Open awareness is something that you can practice anywhere. It is basically being fully present through your senses.
From my lounge room and deck I can see Moreton Bay with Stradbroke Island in the background. I used to wake up of a morning and note the sunrise across the bay on my way to making a cup of tea in the kitchen. I would walk past what is an ever-changing view.
Now I am developing the habit of standing still and taking in the view for the few minutes while the water in the jug is boiling.
In this way I can practice open awareness – listening to the sounds of birds waking, watching the changing hues as the sun comes up, observing the breeze in the trees and sensing the weather.
I find that my body immediately relaxes and I am able to quickly drop into mindful breathing as a matter of course. So one mindfulness practice leads onto the next.
What you can do to develop open awareness is to link it to something that you do on a daily basis – a morning walk, the morning cuppa or coffee, the early morning bike ride. If you structure open awareness into your day, you will be more likely to persist with the habit and progressively build mindfulness. You will also find that you will more frequently stop what you are doing and become openly aware of your surroundings.
Have you ever been in a “conversation” where the other person was obviously not listening?
They may have been distracted by their own thoughts, looking at their smart phone or watching things going on elsewhere. While you are talking they could be keying on their computer, shuffling papers or doodling. One cue that they are not listening is the lack of listening non-verbals, e.g. eye contact, facing you, conversation encouragers such as a nod or smile.
The non-listener will interrupt, talk over you, try to solve your problem before they know what it is and direct the conversation to their own issue or story.
Of course, each of us engages in one or more of these behaviours at one time or another. The net result of the failure to listen is that the speaker becomes frustrated, annoyed and even aggressive in tone or posture.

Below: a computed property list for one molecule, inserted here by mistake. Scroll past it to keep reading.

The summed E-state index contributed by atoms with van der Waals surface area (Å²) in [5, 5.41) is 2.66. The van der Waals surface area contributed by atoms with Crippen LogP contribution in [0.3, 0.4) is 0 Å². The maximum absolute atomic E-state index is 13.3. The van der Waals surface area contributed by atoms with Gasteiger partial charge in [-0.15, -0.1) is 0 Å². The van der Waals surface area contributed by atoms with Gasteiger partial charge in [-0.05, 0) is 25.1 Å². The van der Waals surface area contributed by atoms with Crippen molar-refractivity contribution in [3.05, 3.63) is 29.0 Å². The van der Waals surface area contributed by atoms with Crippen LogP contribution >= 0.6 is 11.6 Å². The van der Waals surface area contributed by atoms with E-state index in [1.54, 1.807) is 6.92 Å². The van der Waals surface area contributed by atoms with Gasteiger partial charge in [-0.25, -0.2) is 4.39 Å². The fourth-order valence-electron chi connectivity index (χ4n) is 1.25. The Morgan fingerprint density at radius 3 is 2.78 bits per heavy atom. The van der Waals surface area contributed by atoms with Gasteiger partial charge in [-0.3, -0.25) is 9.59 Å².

When you really listen, you give the speaker the gift of affirmation – you affirm their existence, their worth and that you value them enough to pay attention to them (rather than to your own needs).
However, to listen reflectively you need to be present to the other person – to be mindful. You can reflect what the speaker is saying through summarising, paraphrasing and checking for understanding.
Reflective listening requires focused attention – a key feature of mindfulness. It is really a two-way street. The more you listen and focus on someone talking, the more mindful you become; the more you develop the habit of mindfulness, the more you are able to listen reflectively.
You have to learn to use your ears more and your mouth less so you can focus on the other person and what they are saying.
“Practice makes perfect” – a truism but particularly relevant to developing mindfulness.
People who know about habit forming suggest three basic steps to develop a habit:
focus on one small and simple behaviour
build the habit into your daily routine/structure of your day
frequently revisit your motivation (s) for growing the habit of mindfulness.
Start simple and develop more complex behaviours as you master an initial starting point. If you are trying to do something complex at the outset and trying to maintain the behaviour, you can easily become discouraged. However, if you start simply and achieve mastery, this will add to your motivation. You will avoid discouragement and frustration this way.
If you structure the new behaviour into you daily routine, you are more likely to be able to sustain the mindfulness practice. So if it is something you do first thing in the morning, then each time you wake up you are reminded to undertake the behaviour. One of the participants in the Search Inside Yourself leadership program decided to do mindful breathing whenever he put the jug on for a cup of coffee. I have started the practice of using open awareness first thing in the morning when I make my first cup of tea. Providing an inbuilt structure (timing & location) to a mindfulness practice helps to embed it into your daily life.
It is important to maintain your motivation when the going gets tough or there are things that distract you from your practice. One way to do this is to write down the reasons why you want to engage in the mindfulness practice. As you begin to practice, you will find that you will be able to add to your motivation list because you have experienced some positive benefits that you had not alluded to earlier in the practice cycle. Some people even develop a personal mantra to help their motivation, e.g. “be mindful, be my best”.
Mindfulness is within everyone’s reach but each person is different. So a particular mindfulness practice may appeal to one person and not another. You need to find somewhere to start (or extend) that suits your personal preference and lifestyle.